Dispatches | November 27, 2006

For this and one or two other blogs I’m going to speculate about what might be called the slowly decreasing physicality of the novel.

For its first 150 years, the novel was a humble medium.  Novels were dramatic — often melodramatic — treatments of physical, practical struggles.  Samuel Richardson, author of the first modern novel, was a printer who took time off from preparing a how-to book about letter writing to compose Pamela, (1740-42), an epistolary tale about a servant caught in a tense seduction crisis with her male employer.  The readers of novels — then, as now — proved to be more women than men, and the struggles of women were a natural subject of the new genre.  Jane Austen’s heroines were middle-class girls and women with a tentative grasp on economic respectability, negotiating the hazardous marriage marketplace.

But whether it was Jane Eyre working for a volatile, dangerous employer, David Copperfield pasting labels on bottles in a warehouse, or Emile Zola’s coal miners or department store workers, the classic nineteenth-century protagonist was fighting for survival, respect, and position in the world.  The developing novel’s roots reached downward in the social strata, revealing the lives of the disenfranchised, which was one of the reasons why this form of entertainment had a serious edge and an expanding appeal.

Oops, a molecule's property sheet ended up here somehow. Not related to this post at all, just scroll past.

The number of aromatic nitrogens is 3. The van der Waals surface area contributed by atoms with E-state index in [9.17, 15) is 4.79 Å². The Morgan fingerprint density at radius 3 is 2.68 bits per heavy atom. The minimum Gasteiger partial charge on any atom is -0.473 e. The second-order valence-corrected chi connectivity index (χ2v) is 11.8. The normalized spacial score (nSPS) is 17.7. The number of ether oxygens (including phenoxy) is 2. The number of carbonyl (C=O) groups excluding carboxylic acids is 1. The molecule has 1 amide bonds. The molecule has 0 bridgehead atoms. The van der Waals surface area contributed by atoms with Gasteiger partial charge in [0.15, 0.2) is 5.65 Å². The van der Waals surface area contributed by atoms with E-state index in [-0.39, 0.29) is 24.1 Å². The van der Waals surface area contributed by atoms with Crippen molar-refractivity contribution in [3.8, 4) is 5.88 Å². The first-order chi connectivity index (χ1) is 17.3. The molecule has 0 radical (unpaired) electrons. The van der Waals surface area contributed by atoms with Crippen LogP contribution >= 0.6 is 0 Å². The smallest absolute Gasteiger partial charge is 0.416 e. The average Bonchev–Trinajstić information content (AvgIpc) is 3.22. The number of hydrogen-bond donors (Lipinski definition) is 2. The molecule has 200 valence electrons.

After the Civil War, several of the better American novelists wrote about occupation, class, social values, and money.  Long-time editor of The Atlantic Monthly, William Dean Howells published the work of other realists, as well as writing his own fact-laden tales of real life.  One of his best-remembered novels, A Hazard of New Fortunes, suggested in its title the classic theme of the early novel in general: the search for some point of congruence between money and morals, fortune and fate, individuality and survival within a flawed society.

There are of course examples from later decades — such as Ellen Glasgow’s 1925 Barren Ground, which is a vigorous, balanced portrait of a rural woman with hard-driving ambition. Novels about the lives of working people were published during the 1930s, when writers identified with the rising labor movement and the causes of the lower class.  Jack Conroy’s 1933 novel The Disinherited followed the lives of Midwestern laborers during the Depression.  John Steinbeck’s 1936 novel In Dubious Battle, concerned a labor strike.  Edward Dahlberg, Mike Gold, and Tom Kromer dealt with those who were at the bottom of the economic heap, lumpenproletarians — new immigrants, people without roots who were lucky to hustle an occasional job. 

Yet during the 1920s, something had happened that marked the beginning of the novel’s shift away from the practical world — which I’ll discuss in my next blog.

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